The expense related to acquiring quality organic food leaves many people wondering what they can do to make the most of it and make it last. Spoilage of produce and other whole foods can be the equivalent of throwing away money. But how can one win the battle of keeping such loss from occurring when dealing with living organic foods?
Fortunately, there are a few systems that the savvy consumer and private kitchen manager can implement to keep abreast of the ever present problem of food loss. The first rule of preventing loss is to invest in a good method of storage. Canning jars of varying sizes are exceptional for keeping and maintaining produce, sauces, and even grains if necessary. The drawback of canning jars is that they can be a bit more expensive and are not as conveniently sized and easy to access as alternative storage options. But they are the most durable and reliable which can save you money in the long run.
Alternative to the canning jar option is to recycle glass containers that are acquired through regular shopping routines. These can include spaghetti sauce, pickle, or jelly containers but can obviously also include any resealable glass container acquired at the store. This is naturally a less expensive option for storage than new products but can be irregularly sized and therefore less stackable. These types of jars may not be quite as air tight as a canning system so be observant of the style of lid that comes with the jar. There are also many glass storage containers that are made to stack easily and afford an economy of space when not in use that randomly acquired jars cannot provide.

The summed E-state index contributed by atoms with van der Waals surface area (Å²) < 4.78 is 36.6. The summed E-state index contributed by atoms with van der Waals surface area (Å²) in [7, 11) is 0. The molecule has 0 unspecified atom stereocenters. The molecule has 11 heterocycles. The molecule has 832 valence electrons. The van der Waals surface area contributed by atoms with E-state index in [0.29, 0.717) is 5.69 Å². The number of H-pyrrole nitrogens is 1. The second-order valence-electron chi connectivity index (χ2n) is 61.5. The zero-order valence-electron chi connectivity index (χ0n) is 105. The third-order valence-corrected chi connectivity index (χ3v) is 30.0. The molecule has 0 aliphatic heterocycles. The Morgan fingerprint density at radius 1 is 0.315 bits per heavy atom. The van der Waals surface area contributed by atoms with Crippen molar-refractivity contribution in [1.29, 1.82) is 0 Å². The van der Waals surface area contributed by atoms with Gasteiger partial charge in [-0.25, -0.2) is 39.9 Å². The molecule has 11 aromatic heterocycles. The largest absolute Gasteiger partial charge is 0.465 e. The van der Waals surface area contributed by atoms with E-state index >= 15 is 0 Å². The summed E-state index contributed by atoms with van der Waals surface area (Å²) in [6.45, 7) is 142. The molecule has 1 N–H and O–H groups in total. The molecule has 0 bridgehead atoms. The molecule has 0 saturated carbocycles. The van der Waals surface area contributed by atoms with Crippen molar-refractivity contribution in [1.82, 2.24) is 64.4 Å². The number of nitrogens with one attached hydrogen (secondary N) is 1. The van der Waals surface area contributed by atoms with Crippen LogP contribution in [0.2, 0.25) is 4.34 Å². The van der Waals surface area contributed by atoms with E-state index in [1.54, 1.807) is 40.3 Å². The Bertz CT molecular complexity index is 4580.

From the Organic Authority Files
Regardless of the chosen method of storage, consumers should at least look for air tight options to prevent as much spoilage as possible. A strong tool of many organized professional kitchens is to label and date everything that goes into the cooler so that stock and freshness are utilized and rotated in an appropriate fashion. This prevents loss and allows for ease of identification while hunting for food items in the refrigerator.
By dating organic foods, produce, dairy items and other perishable items stored in a refrigerator, loss is minimized by not repurchasing foods that already exist and using the items with the oldest dates first. But labeling and storing foods appropriately can only prevent the inevitable spoilage for so long. It will not prevent total loss if not used within an appropriate amount of time. Therefore, appreciation of the nature of fresh produce will assist the natural and organic foods purchaser from acquiring too much of a good thing.
Organic fruit is one of the more difficult commodities to keep around as it turns so quickly from ripe to over ripe. Accordingly, fresh organic fruit should be purchased in small bunches and eaten as soon as possible to maintain their optimal nutritional values and prevent loss. Another option, depending upon the space in the freezer, is to purchase frozen organic fruit and keep it in the freezer. When stored appropriately in airtight containers frozen produce can be kept exponentially longer but should be enjoyed in a timely fashion.
Finally, appropriate food preparation can be an invaluable activity to help make your food last longer. Upon return from the market, the shopper should do everything they can to prep their food for storage. This includes washing, chopping and properly storing the appropriate foods in airtight containers and then placing them in the refrigerator as quickly as possible.